Hollywood Alaska

The formerly "Everybody Loves Whales," - now called "Big Miracle," the first major, modern movie filmed entirely in Alaska is about to hit theaters. The tale of serial killer Robert Hansen, starring John Cusack and Nicolas Cage, filmed in Anchorage this fall. Other major-studio films are considering an Alaska shoot, even as an army of reality TV camera crews continues to prowl the state. Producers credit the state’s fledgling tax incentive program – one of the most generous such public subsidies in the country – with enticing movie-makers to the Last Frontier. How long will the gold rush last? Is the state getting a big enough return on its investment? Welcome to Hollywood, Alaska.

Why isn't 'Race to Save Nome' being filmed in Alaska? - 11/14/2012 10:37 am

'Frozen Ground' awarded $6.3 million, few new features in view - 8/29/2012 1:11 pm

Casting call: You, and the person you most want to punch in the face - 6/29/2012 11:10 am

Disney documentary-makers approved for Alaska feature - 6/28/2012 12:03 pm

Todd Palin joins military-themed reality show - 6/19/2012 9:51 am

PHOTOS: A first look at 'Frozen Ground' - 5/28/2012 6:59 pm

Barrow-based 'On the Ice' hits iTunes - 5/14/2012 4:42 pm

‘Twilight: Eclipse’ director tapped for Alaska-based thriller - 5/14/2012 10:42 am

'Palin's Alaska' producer seeks 2nd season, not just Todd on a sno-go

From Kyle Hopkins in Anchorage --

The producer of "Sarah Palin's Alaska" says he's in talks for a second season of that series and is not pursuing a show about Todd's snowmachine exploits, according to the New York Post.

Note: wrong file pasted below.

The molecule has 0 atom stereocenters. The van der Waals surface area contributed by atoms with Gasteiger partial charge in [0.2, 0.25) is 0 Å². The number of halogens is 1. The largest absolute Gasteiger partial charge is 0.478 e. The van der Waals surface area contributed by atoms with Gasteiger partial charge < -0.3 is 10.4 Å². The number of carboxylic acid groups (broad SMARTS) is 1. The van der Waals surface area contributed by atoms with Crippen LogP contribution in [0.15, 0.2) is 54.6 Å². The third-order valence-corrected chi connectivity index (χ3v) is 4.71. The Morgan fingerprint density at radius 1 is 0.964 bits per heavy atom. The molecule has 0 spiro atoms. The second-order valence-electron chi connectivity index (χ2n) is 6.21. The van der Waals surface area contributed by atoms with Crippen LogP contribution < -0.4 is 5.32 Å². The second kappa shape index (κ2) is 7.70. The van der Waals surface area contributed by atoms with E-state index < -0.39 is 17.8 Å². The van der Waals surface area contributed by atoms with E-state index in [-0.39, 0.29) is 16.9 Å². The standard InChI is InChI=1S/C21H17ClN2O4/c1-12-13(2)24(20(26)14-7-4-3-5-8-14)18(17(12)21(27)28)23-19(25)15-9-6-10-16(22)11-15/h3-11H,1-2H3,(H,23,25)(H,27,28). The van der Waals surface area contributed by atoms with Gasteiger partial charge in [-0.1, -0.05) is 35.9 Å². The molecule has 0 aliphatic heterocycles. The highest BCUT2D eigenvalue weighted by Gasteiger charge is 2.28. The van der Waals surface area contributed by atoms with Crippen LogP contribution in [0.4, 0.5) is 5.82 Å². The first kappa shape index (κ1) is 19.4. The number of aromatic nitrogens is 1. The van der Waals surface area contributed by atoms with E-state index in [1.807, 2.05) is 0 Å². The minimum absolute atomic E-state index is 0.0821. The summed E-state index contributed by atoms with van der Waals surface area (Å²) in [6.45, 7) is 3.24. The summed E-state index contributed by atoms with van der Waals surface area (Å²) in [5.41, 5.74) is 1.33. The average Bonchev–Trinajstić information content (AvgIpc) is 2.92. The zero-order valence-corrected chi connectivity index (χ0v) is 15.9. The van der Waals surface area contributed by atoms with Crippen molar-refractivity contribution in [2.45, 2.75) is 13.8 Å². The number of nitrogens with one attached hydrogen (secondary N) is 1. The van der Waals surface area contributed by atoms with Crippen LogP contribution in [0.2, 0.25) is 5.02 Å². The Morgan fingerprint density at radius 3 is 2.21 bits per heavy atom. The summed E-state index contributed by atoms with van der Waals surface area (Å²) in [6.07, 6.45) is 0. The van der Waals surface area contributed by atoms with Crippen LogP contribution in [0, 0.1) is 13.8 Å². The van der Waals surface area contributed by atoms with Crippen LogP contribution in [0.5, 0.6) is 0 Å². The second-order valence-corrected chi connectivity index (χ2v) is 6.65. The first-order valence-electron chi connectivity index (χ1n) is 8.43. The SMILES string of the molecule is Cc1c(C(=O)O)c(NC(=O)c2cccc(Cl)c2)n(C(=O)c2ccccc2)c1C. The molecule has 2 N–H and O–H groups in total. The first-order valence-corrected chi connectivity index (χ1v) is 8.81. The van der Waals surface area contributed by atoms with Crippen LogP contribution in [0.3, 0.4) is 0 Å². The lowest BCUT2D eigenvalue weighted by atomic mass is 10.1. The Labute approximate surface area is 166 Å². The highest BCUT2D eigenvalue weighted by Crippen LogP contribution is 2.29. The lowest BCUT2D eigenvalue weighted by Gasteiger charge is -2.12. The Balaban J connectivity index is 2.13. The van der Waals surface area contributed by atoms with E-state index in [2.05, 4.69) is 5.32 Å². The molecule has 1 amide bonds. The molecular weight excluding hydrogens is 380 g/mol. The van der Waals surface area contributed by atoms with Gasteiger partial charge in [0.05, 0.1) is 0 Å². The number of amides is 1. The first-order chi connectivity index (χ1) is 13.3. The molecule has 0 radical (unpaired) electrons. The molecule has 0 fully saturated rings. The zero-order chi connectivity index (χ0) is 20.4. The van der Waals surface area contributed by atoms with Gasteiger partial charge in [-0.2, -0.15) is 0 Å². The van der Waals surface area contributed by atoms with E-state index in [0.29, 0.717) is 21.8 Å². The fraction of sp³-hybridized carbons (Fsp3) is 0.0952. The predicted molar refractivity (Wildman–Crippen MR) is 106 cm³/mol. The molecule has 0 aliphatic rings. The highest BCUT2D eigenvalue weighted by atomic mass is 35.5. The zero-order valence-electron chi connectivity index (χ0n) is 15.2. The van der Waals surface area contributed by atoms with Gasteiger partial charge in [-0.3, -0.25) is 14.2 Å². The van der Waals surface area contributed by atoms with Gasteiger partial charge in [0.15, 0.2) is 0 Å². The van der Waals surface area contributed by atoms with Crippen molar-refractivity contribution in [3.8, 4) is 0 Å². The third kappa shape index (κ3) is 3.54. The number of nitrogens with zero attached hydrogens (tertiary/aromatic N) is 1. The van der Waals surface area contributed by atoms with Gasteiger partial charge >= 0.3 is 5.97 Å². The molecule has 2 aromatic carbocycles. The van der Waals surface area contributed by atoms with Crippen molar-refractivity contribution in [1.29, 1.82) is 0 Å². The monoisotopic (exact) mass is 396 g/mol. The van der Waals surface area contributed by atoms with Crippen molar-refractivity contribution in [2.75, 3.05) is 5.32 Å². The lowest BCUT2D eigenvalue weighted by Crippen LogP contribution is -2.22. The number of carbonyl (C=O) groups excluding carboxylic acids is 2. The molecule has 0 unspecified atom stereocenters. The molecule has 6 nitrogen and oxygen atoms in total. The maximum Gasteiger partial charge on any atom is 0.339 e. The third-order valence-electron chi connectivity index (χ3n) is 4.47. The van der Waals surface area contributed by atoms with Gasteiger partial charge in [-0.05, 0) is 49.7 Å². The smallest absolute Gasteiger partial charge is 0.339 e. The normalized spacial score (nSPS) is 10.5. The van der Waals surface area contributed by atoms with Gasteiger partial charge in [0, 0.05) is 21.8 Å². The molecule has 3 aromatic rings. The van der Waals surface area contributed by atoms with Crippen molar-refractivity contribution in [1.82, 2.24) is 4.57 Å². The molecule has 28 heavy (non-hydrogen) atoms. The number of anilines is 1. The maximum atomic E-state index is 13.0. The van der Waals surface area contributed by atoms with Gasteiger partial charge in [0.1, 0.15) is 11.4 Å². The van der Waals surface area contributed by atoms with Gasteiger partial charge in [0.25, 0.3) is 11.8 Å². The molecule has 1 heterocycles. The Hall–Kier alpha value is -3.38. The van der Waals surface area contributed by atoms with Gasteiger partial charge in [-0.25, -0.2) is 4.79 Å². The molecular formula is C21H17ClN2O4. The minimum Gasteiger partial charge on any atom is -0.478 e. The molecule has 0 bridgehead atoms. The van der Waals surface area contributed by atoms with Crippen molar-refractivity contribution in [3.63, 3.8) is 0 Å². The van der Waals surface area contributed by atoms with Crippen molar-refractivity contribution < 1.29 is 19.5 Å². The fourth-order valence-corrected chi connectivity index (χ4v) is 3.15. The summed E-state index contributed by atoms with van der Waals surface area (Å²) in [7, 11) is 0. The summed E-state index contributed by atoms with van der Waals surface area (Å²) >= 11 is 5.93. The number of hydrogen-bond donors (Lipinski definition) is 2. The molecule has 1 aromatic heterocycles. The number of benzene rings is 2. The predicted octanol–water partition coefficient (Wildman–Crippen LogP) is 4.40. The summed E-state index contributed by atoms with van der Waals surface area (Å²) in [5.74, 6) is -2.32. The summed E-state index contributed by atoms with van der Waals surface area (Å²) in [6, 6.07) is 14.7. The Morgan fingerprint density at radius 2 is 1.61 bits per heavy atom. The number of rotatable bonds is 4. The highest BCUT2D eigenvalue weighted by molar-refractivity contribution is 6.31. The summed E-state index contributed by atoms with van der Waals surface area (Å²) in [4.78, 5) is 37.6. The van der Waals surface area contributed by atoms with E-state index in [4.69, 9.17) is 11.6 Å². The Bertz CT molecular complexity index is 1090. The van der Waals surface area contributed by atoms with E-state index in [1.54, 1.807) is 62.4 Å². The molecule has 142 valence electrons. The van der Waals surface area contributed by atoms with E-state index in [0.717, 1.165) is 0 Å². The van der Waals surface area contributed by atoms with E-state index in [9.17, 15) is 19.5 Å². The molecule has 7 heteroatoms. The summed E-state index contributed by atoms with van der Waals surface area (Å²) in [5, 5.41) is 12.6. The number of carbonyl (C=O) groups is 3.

“The plan would be to shoot this in the summer of 2012,” Mark Burnett told the Post:

New episodes of the outdoorsy reality series — which shows the former vice-presidential candidate fishing, hunting and dogsledding with her family — would not air until after the November presidential election.

“By the time we edit it, the election will be over,” Burnett says. “But I am sure the election would be mentioned [in the show].”

The first season of the Palin series received a larger state subsidy, $1.2 million, than single seasons of any other Alaska reality show to date.

Alaska lawmakers are considering reducing subsidies for reality TV projects, which generally create fewer jobs than movies but are eligible for some of the most generous such public subsidies in the country.

Under the latest version of a proposal to reauthorize the subsidy program, the state would pay up to 34 percent of the bill for nonfiction TV projects like Palin's show or "Deadliest Catch." Currently, all film and TV productions can get up to 44 percent of their spending reimbursed.

The Hollywood Reporter said last week that Palin and Burnett were pursuing a show about Todd Palin's snowmachine career.

Burnett said that's not true.

“In fact, the idea around snowmobiling was to be part of an episode in ‘Sarah Palin’s Alaska’ — not a series," he told the Post.

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